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t.]   ANTECEDENTS.   9

in point of time and by doing so they become leaders of thought. They direct the intellectual energy of the day into the channels they opened ; it would have run in other channels but for their labour. It is therefore due to them, not that science progresses, but that her progress is as rapid as it is, and in the direction towards which they themselves have striven. We must neither underrate nor overrate their achievements. I would compare the small band of men who have achieved a conspicuous scientific position, to islands, which are not the detached objects they appear to the vulgar eye, but only the uppermost portions of hills, whose bulk is unseen. To pursue this metaphor ; the range of my inquiry dips a few fathoms below the level at which popular reputation begins.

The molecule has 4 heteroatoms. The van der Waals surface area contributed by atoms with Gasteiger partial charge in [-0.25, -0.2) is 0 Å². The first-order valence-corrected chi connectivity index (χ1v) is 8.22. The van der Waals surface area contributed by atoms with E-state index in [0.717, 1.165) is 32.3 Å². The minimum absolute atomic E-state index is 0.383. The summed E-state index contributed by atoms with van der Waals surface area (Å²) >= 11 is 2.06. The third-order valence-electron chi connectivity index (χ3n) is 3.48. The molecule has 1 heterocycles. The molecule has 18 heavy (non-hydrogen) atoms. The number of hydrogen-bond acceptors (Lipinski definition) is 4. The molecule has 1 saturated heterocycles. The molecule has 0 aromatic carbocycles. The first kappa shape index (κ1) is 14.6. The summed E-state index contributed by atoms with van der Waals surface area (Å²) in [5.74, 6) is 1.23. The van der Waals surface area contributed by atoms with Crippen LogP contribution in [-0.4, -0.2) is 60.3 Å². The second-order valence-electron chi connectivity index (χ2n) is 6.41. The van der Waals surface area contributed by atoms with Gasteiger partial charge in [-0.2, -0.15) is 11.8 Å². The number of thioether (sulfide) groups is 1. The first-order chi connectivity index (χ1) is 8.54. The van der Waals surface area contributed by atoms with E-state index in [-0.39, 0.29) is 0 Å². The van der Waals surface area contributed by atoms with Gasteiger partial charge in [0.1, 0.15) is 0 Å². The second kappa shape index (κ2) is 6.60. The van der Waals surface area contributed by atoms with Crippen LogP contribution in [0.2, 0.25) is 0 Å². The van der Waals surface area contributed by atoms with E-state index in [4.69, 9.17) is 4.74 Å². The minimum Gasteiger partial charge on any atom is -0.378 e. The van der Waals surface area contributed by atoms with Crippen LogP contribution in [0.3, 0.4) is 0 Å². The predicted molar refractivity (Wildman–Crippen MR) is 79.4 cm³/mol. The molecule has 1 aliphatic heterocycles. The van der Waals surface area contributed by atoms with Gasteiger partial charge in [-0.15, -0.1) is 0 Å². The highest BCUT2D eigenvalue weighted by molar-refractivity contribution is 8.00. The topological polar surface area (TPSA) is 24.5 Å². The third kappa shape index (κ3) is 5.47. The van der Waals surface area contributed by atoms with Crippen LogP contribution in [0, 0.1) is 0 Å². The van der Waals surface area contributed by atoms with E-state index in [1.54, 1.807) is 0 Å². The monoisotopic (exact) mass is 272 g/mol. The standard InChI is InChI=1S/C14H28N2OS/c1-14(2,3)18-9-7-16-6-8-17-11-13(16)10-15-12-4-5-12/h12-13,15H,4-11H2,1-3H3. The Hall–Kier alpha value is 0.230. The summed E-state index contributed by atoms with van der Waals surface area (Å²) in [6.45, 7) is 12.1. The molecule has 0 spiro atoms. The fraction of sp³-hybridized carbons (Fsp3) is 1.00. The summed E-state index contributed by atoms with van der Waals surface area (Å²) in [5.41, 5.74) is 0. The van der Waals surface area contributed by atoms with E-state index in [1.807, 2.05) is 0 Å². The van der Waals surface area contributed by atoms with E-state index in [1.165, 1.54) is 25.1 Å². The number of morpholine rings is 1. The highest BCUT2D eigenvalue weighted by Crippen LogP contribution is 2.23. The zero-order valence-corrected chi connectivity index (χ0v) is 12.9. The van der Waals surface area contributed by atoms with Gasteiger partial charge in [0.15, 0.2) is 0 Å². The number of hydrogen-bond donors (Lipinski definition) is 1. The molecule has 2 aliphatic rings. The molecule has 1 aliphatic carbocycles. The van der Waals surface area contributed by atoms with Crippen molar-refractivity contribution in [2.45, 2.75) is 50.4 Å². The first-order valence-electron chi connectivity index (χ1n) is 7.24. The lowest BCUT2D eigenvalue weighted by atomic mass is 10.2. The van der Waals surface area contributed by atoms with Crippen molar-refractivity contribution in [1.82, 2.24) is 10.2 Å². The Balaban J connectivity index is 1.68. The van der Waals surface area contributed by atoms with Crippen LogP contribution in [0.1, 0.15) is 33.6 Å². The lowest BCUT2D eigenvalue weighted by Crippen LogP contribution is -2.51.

It is of interest to know the ratio which the numbers of the leading scientific men bear to the population of England generally. I obtain it in this way. Although 180 persons only were on my list, I reckon, as already mentioned, that it would have been possible to have in-